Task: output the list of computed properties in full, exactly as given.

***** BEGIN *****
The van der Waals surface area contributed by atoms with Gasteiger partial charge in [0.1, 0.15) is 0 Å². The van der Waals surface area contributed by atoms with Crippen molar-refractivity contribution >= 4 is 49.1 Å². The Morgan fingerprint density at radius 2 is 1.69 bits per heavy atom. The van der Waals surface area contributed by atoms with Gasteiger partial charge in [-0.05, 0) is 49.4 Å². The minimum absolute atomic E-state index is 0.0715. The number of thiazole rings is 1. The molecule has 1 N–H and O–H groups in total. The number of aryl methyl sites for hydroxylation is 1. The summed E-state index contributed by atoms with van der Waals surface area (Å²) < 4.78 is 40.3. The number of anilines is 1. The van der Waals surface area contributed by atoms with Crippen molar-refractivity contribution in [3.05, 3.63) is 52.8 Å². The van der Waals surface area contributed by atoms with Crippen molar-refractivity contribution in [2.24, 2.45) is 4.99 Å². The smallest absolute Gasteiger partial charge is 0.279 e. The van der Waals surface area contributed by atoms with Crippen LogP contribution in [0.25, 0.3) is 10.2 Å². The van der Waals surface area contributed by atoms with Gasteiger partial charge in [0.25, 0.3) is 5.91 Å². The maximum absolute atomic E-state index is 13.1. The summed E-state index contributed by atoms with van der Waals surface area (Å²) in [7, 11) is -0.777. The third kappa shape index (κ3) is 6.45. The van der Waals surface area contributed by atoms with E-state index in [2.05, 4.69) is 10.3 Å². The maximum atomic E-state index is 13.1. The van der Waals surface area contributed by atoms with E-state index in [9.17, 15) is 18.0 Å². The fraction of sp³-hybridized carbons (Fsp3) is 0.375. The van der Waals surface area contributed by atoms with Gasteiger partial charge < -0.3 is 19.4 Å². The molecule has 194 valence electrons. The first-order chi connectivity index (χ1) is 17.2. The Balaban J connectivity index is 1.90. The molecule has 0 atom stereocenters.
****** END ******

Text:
The van der Waals surface area contributed by atoms with Gasteiger partial charge in [0.1, 0.15) is 0 Å². The van der Waals surface area contributed by atoms with Crippen molar-refractivity contribution >= 4 is 49.1 Å². The Morgan fingerprint density at radius 2 is 1.69 bits per heavy atom. The van der Waals surface area contributed by atoms with Gasteiger partial charge in [-0.05, 0) is 49.4 Å². The minimum absolute atomic E-state index is 0.0715. The number of thiazole rings is 1. The molecule has 1 N–H and O–H groups in total. The number of aryl methyl sites for hydroxylation is 1. The summed E-state index contributed by atoms with van der Waals surface area (Å²) < 4.78 is 40.3. The number of anilines is 1. The van der Waals surface area contributed by atoms with Crippen molar-refractivity contribution in [3.05, 3.63) is 52.8 Å². The van der Waals surface area contributed by atoms with Crippen molar-refractivity contribution in [2.24, 2.45) is 4.99 Å². The smallest absolute Gasteiger partial charge is 0.279 e. The van der Waals surface area contributed by atoms with Crippen LogP contribution in [0.25, 0.3) is 10.2 Å². The van der Waals surface area contributed by atoms with Gasteiger partial charge in [0.25, 0.3) is 5.91 Å². The maximum absolute atomic E-state index is 13.1. The summed E-state index contributed by atoms with van der Waals surface area (Å²) in [7, 11) is -0.777. The third kappa shape index (κ3) is 6.45. The van der Waals surface area contributed by atoms with E-state index in [2.05, 4.69) is 10.3 Å². The maximum atomic E-state index is 13.1. The van der Waals surface area contributed by atoms with E-state index in [9.17, 15) is 18.0 Å². The fraction of sp³-hybridized carbons (Fsp3) is 0.375. The van der Waals surface area contributed by atoms with Gasteiger partial charge < -0.3 is 19.4 Å². The molecule has 194 valence electrons. The first-order chi connectivity index (χ1) is 17.2. The Balaban J connectivity index is 1.90. The molecule has 0 atom stereocenters.